Which made me ask myself: Is there a mistaken assumption that culture is simply the motivation used by HR to make us work harder, faster, better?
Or even just the pretty picture an organisation paints – the shopfront – to entice people into a company? Culture as internal marketing, perhaps? A one-dimensional practice that’s nice to have on commemorative days? Unfortunately, this is exactly the perception of many companies. From start-ups to Fortune 500s, culture is viewed as a set of programmes, rituals and ceremonies that are mostly devoid of purpose and passion – a lot of them unimaginative and (at worst) boring.
In many cases, HR policies are often in direct conflict with the values and culture of a company. For example, do you tell employees and your customers that your organisation values ‘sustainability and makes every effort to go “green”’ when all the while you have mounds of paper piling up on every floor and insist on contracts being physically signed rather than accepting digital signatures? Maybe it’s because buying the software is expensive, maybe you just don’t trust digital signatures. It could even be that in your industry it’s not legal yet to do so. While it is the prerogative of an organisation to make decisions and create its own policies, it is important that those decisions and policies are married to the core values you plaster on the walls of your halls.
The moral of the story? Be aware and be authentic. There’s no point trying to be something you are not. Your employees and customers will sense it.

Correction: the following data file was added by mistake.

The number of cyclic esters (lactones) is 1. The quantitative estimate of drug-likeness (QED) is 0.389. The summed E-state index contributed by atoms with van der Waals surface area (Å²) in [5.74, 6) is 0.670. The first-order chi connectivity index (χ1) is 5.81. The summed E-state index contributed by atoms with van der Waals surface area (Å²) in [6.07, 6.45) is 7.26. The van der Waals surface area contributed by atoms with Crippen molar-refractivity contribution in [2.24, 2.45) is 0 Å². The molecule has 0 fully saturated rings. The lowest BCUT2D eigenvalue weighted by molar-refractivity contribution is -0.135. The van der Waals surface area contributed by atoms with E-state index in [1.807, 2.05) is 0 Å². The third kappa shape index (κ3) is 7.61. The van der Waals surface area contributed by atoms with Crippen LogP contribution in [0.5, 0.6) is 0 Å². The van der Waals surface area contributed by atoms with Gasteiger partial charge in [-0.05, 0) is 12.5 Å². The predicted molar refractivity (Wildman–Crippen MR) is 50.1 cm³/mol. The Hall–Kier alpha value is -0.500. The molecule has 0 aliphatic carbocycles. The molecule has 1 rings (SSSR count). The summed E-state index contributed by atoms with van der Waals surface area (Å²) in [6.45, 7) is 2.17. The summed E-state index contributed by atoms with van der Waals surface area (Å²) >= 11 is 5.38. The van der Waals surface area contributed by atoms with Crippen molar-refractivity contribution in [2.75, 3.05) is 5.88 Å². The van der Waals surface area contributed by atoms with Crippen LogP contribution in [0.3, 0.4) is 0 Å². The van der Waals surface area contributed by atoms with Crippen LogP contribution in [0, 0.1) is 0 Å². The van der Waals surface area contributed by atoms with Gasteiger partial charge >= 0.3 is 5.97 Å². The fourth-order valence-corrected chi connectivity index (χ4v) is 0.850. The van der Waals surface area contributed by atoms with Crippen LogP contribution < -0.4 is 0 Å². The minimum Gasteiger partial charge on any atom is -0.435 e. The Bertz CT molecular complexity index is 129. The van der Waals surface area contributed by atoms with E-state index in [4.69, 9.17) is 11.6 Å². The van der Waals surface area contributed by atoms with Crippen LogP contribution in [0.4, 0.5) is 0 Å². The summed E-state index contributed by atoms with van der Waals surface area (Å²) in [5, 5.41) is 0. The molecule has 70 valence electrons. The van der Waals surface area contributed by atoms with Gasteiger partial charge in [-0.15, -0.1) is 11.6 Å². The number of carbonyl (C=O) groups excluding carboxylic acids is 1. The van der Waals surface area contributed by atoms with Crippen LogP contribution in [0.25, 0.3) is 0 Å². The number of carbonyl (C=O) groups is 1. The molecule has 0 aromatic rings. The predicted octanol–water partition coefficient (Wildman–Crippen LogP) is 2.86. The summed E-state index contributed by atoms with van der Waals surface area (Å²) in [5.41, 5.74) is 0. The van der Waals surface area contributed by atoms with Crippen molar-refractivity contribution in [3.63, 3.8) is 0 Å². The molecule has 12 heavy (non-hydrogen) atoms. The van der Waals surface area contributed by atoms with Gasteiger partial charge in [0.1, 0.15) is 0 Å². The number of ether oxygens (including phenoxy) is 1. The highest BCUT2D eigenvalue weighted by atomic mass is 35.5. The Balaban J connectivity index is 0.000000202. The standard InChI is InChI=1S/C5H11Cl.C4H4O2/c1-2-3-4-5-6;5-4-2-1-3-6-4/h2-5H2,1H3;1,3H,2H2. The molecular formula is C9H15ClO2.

Clients do not come first; employees come first. If you take care of them, they will take care of your clients.
The words are Sir Richard Branson’s.4 But how many of us put our employees first? One way to describe culture is ‘the way we do things around here’.
Did you ever notice, though, that the way we do things for our employees and the way we do things for customers are different? Depending on the product or service your organisation offers, it is likely your employees are also your customers. Why, then, do we have different ways of handling customers and employees? Isn’t it obvious that by treating your employees like you treat your customers, you would create massive and, might I add, free marketing and public relations? Just imagine all your employees singing your praises.
Let’s take a moment to consider the impact of spending the same time and effort on creating beautiful websites, campaigns, user experiences, products and services for people you don’t know intimately (your customers), as you do on your employees. Your employees are like family. They are the people you can trust. Who better to tell you the truth (if you create the environment to do so) than your employees? And the risk is far less.